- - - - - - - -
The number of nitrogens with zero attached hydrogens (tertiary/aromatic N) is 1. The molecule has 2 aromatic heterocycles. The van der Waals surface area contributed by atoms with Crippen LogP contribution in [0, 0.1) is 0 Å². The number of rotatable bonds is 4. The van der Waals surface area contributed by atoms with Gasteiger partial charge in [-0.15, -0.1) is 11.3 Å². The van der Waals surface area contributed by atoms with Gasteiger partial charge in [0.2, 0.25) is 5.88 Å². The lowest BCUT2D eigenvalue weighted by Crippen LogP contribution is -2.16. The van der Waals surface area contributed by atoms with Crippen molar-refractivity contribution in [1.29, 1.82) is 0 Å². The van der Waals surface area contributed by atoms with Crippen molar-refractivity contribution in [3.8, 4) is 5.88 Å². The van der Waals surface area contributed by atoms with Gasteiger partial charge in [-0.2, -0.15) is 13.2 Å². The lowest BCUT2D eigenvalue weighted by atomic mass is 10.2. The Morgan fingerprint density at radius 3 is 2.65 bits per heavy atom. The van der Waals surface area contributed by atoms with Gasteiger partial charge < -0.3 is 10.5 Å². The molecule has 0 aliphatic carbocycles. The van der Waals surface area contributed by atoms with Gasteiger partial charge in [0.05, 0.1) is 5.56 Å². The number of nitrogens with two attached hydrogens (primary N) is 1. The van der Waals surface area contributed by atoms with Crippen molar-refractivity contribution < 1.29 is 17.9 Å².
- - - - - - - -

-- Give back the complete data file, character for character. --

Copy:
The number of nitrogens with zero attached hydrogens (tertiary/aromatic N) is 1. The molecule has 2 aromatic heterocycles. The van der Waals surface area contributed by atoms with Crippen LogP contribution in [0, 0.1) is 0 Å². The number of rotatable bonds is 4. The van der Waals surface area contributed by atoms with Gasteiger partial charge in [-0.15, -0.1) is 11.3 Å². The van der Waals surface area contributed by atoms with Gasteiger partial charge in [0.2, 0.25) is 5.88 Å². The lowest BCUT2D eigenvalue weighted by Crippen LogP contribution is -2.16. The van der Waals surface area contributed by atoms with Crippen molar-refractivity contribution in [1.29, 1.82) is 0 Å². The van der Waals surface area contributed by atoms with Crippen molar-refractivity contribution in [3.8, 4) is 5.88 Å². The van der Waals surface area contributed by atoms with Gasteiger partial charge in [-0.2, -0.15) is 13.2 Å². The lowest BCUT2D eigenvalue weighted by atomic mass is 10.2. The Morgan fingerprint density at radius 3 is 2.65 bits per heavy atom. The van der Waals surface area contributed by atoms with Gasteiger partial charge < -0.3 is 10.5 Å². The molecule has 0 aliphatic carbocycles. The van der Waals surface area contributed by atoms with Gasteiger partial charge in [0.05, 0.1) is 5.56 Å². The number of nitrogens with two attached hydrogens (primary N) is 1. The van der Waals surface area contributed by atoms with Crippen molar-refractivity contribution < 1.29 is 17.9 Å².